A new United Nations report, “State of the Future,” points to signs of progress across many measures of human development. The document concludes, “People around the world are becoming healthier, wealthier, better educated, more peaceful, more connected, and they are living longer.” According to an analysis by Stephen Moore:
World-wide illiteracy rates have fallen by half since 1970 and now stand at an all-time low of 18%. More people live in free countries than ever before. The average human being today will live 50% longer in 2025 than one born in 1955.
To what do we owe this improvement? Capitalism, according to the U.N. Free trade is rightly recognized as the engine of global prosperity in recent years. In 1981, 40% of the world’s population lived on less than $1 a day. Now that percentage is only 25%, adjusted for inflation. And at current rates of growth, “world poverty will be cut in half between 2000 and 2015”–which is arguably one of the greatest triumphs in human history. Trade and technology are closing the global “digital divide,” and the report notes hopefully that soon laptop computers will cost $100 and almost every schoolchild will be a mouse click away from the Internet (and, regrettably, those interminable computer games).
It also turns out that the Malthusians (who worried that we would overpopulate the planet) got the story wrong. Human beings aren’t reproducing like Norwegian field mice. Demographers now say that in the second half of this century, the human population will stabilize and then fall.
Yet despite all this progress, much of what hear these days in the mainstream media seems designed to scare us about global warming, environmental destruction, crumbling families, rampant crime, Islamofascism, and global terror. And while these dangers may (or may not) be real, certainly it can’t be un-Christian to give thanks to the One who rules unseen in the affairs of human beings, causing his rain to fall on the just and the unjust. Many of the causes of these good gifts result from the influernce of Christianity, including political freedom, economic growth, and the rise of modern science. Surely a person of faith can see the glass as half-full, at least sometimes. We don’t always have to claim the sky is falling.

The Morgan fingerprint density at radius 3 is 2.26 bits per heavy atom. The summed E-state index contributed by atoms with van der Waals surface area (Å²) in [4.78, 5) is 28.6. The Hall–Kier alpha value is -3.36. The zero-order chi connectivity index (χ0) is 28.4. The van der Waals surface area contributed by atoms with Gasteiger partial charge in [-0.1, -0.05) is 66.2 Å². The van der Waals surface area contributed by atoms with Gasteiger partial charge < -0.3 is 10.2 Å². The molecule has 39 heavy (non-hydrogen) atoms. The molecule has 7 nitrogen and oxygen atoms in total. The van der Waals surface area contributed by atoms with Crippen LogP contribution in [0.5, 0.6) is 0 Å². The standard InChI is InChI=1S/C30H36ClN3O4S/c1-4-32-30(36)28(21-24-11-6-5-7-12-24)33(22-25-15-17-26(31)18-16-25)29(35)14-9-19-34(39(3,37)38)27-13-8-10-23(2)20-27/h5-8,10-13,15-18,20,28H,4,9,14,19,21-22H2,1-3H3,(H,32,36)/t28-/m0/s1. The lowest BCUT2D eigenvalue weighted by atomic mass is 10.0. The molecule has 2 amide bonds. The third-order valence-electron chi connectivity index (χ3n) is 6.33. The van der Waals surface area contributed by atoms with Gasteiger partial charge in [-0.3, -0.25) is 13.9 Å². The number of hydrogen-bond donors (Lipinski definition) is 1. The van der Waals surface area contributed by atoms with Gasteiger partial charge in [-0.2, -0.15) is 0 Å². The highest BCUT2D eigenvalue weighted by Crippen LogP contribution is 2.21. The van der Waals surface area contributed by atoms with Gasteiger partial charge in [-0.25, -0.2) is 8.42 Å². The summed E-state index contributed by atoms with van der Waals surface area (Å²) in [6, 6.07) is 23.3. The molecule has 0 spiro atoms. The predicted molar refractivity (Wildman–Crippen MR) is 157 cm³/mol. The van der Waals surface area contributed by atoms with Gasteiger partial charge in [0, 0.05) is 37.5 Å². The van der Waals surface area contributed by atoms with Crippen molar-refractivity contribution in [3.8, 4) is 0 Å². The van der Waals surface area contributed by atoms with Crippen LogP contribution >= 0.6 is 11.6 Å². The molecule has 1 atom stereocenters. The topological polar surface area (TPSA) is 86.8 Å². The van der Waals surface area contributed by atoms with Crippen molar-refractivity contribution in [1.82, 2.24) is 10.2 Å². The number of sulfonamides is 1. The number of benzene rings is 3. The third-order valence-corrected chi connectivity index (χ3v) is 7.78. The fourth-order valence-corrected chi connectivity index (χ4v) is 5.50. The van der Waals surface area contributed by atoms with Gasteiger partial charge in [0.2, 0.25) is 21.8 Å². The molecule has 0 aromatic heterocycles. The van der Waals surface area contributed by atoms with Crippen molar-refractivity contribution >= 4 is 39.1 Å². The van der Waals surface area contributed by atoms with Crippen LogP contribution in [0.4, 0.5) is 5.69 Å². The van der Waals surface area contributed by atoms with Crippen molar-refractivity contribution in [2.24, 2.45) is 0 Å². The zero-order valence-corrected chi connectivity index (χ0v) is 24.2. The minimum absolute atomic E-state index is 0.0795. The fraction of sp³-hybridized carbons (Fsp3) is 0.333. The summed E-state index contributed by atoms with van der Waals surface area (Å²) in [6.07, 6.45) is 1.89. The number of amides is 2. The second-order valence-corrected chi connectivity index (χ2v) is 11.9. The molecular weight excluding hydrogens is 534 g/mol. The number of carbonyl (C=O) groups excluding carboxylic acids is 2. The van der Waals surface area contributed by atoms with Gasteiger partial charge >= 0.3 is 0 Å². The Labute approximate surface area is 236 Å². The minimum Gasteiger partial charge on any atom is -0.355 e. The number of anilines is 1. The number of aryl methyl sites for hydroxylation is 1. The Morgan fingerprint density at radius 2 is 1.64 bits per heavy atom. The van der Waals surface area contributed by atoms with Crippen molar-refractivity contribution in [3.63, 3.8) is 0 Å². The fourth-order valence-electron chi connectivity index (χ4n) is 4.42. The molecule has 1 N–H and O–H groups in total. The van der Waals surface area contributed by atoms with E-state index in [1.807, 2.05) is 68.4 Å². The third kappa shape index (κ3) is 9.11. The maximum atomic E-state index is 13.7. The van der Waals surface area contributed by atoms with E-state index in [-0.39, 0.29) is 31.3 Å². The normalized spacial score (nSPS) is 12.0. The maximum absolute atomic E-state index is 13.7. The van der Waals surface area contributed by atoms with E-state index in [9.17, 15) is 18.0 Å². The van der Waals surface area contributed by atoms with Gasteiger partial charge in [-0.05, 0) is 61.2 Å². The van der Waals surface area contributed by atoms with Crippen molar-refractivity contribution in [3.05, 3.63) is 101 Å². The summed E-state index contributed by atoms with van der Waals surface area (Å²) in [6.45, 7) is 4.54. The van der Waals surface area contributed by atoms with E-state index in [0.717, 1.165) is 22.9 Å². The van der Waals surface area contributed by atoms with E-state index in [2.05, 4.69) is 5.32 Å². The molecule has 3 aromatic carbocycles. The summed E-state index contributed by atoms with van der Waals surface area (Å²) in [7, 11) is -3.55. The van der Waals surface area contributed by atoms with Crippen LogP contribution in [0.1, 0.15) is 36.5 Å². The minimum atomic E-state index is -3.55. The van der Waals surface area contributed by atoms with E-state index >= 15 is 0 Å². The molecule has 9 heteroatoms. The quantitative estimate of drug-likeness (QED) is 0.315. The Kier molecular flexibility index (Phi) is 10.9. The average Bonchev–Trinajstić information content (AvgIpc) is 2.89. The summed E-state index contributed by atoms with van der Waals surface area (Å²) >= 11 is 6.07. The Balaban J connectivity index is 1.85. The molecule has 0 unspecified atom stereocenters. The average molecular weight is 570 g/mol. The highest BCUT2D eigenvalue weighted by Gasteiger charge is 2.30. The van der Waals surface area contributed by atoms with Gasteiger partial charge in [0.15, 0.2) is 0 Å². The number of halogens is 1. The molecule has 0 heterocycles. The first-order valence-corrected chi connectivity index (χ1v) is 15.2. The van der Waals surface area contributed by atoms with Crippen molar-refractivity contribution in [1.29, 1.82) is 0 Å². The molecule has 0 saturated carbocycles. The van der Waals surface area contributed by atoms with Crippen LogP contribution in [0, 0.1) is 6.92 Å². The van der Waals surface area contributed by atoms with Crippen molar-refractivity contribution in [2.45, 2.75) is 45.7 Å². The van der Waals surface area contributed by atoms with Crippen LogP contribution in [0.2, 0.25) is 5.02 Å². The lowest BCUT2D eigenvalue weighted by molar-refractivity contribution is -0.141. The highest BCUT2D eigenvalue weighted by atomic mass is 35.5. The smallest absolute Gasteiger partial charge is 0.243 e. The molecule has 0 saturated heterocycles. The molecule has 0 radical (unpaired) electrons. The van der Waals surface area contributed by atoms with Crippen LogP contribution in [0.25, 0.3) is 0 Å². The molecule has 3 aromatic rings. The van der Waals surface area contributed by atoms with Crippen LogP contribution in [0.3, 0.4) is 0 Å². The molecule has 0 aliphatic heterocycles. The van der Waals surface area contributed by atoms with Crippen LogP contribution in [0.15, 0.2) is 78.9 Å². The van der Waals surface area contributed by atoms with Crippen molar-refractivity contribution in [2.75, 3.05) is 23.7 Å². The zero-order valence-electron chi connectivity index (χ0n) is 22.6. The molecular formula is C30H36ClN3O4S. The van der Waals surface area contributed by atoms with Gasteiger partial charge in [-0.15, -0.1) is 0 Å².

Granted, the world still has major problems (such as the fact that more than a billion people subsist on a dollar a day or less). But what does Christianity, which calls the poor blessed and offers mankind real peace, have to say to a world that increasingly feels rich and unthreatened? What do Christians who seek to meet felt needs to introduce people to Christ do when people feel no needs? If your main appeal is helping people to feel better in the here and now, what do you say when they already feel good? And given the fact that the church often grows amid suffering, what happens when there is no suffering? Yes, the kindness of God is intended to lead us to repentance, but sometimes it seems as if few are so led.
Certainly felt needs do not always match real needs. And Christianity teaches that our real, most basic need (whether we know it or not) is forgiveness of our sins in order to have life with God. No matter how much comfort and convenience ths world offers, it cannot give us a relationship with God. Only Christ can do that. How do we communicate the Good News in this context? It hasn’t worked out too well in affluent Western Europe, has it?
One final thought: This talk of human progress and development is eerily reminiscent of talk a hundred or so years ago that the 20th century was to be the “Christian century.” Then came the Great War. Then Hitler. Then Stalin. What started so brightly turned to chaos in the space of a few years. It all reminds me of the Scripture that basically says, “They will be saying ‘Peace’ and ‘Safety,’ when sudden destruction will come upon them.”
With the proliferation of weapons of mass destruction and the decoding of the human genome (with all its potential for good and ill), may the same history not repeat itself in our day. But there are no guarantees.